Political Manifestos and
Business Strategies

The art of communicating to win

At the midway point in the election campaign, each of the main parties has launched their manifestos; their pitch to voters of what they’ll do should they get into government on 5 July.

Each manifesto has been forensically researched and articulated, designed to inspire voters old and new through a careful blend of ambition, confidence and realism. At the heart of their approach is harnessing voter insights to understand precisely what audiences are demanding and communicating in a way that speaks directly to their needs.

Take the Labour Party, who, in a bid to speak to both their heartland and to business at once, have promised a ‘tax lock for working people’, alongside a new National Wealth Fund and a raft of reforms to enable growth without penalising their core audience. And of course, their central message of change is an unashamed bid to attract younger voters while inspiring reminiscence among the disillusioned who remember their 1997 landslide win.

Meanwhile, the Conservatives want to convince voters that ‘the plan is working’, allowing them to offer tax cuts as evidence of a successful legacy and that they can be trusted to continue to protect voters’ best interests.

In many ways, party manifestos are the political equivalent of business strategies: audience-centric roadmaps to shape the future and, ultimately, to win. At Brands2Life, we work closely with clients to articulate and realise their strategies, providing an in-depth understanding of their key stakeholders, what they want to hear and crafting communications to meet audience needs.

We know, from experience, that there are five things that both manifestos and business strategies need to do if they are to succeed.

1. Build credibility

For political parties and businesses alike, credibility is key.

Political parties build their credibility by rolling out manifestos that showcase their values, past wins, and future promises, fine-tuned to the aspirations of the electorate. Traditionally, with some notable exceptions, they avoid significant surprises.

Business strategies share common themes, leveraging evidence of good governance and past successes to assure employees, shareholders, and a wider network of stakeholders that promises of growth can be believed.

Credibility is the bedrock of the relationships each seeks to build, whether it’s with voters or customers.

2. Plan to deliver

The days of hyperbole and business rhetoric have passed: leaders know that if their strategies are to persuade, they must be accompanied an actionable plan for delivery. Audiences today are mistrusting of promises alone. Take environmental claims: seven in 10 Brits don’t believe environmental claims by businesses are credible, giving rise to a wave of sustainability transition plans which now accompany corporate green pledges.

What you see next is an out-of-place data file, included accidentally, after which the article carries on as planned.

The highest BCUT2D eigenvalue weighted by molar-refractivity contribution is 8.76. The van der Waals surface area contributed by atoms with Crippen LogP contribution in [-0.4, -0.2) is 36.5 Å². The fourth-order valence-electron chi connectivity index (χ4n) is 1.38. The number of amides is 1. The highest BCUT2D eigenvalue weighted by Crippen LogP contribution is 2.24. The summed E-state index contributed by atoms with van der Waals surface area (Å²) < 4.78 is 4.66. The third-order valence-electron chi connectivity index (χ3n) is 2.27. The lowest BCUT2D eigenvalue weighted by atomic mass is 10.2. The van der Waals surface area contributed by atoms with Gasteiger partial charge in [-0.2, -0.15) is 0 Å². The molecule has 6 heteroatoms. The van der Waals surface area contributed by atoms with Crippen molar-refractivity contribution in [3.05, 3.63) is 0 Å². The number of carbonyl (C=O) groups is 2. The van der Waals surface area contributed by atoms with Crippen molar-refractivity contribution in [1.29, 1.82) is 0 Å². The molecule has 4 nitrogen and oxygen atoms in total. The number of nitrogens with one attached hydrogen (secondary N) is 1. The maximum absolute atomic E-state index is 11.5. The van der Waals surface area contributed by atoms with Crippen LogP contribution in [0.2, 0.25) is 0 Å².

Likewise, political parties know their manifestos cannot rely on creative writing alone. The pithily titled Labour Party manifesto, Change, may promise a new future, but sceptical voters will be looking for detail on how change is to be effected before they are convinced.

At the core of persuading an audience is clear, compelling messaging, not only on the vision but about the plan too.

3. Avoid unwelcome surprises

Stability is critical to both a manifesto and a business strategy.

Traditionally, political parties side-step controversial or unexpected policies in their manifestos to avoid alienating voters, while businesses aim to present stable, reliable growth plans, avoiding any risks that might spook investors or customers.

Both need to strike a balance between ambition and realism, ensuring their promises are solid and achievable to avoid hitting bumps in the road.

4. Showmanship matters

While stability is vital, so too is theatre.

Political parties throw in visionary projects or reforms to excite voters, or adopt outlandish techniques to get themselves heard and introduce them to a range of voters – cue Liberal Democrat leader Sir Ed Davey, who’s campaign has taken in paddleboarding, rollercoasters, and obstacle courses, to name a few.

Against a challenging commercial backdrop, many businesses similarly pivot, innovate and expand to create buzz and investor interest, often keeping these final surprises under wraps until the last moment. The more you can surprise audiences with a credible offer, the better.

5. Context counts

In the same way that political parties need to adapt their manifesto to reflect where they are in a political cycle, business strategy reflects where a company is commercially. Acknowledging situational realities can help businesses and political parties alike prioritise their audiences and corresponding messaging. A struggling business will relentlessly focus on aggressive turnaround plans to calm investors, while a market leader focuses on deepening trust to keep its top spot and maintain steady growth.

Likewise with the manifestos, you can see political parties acknowledge the reality of their standing:  as the incumbent, the Conservatives are leaning on stability to assuage economic and geopolitical turmoil, while Labour is the challenger, seeking to turn the page for a new generation of voters.

Time will tell which party most accurately tuned into the mood of the nation. As for business, the field is wide open for new winners once a new government is in seat.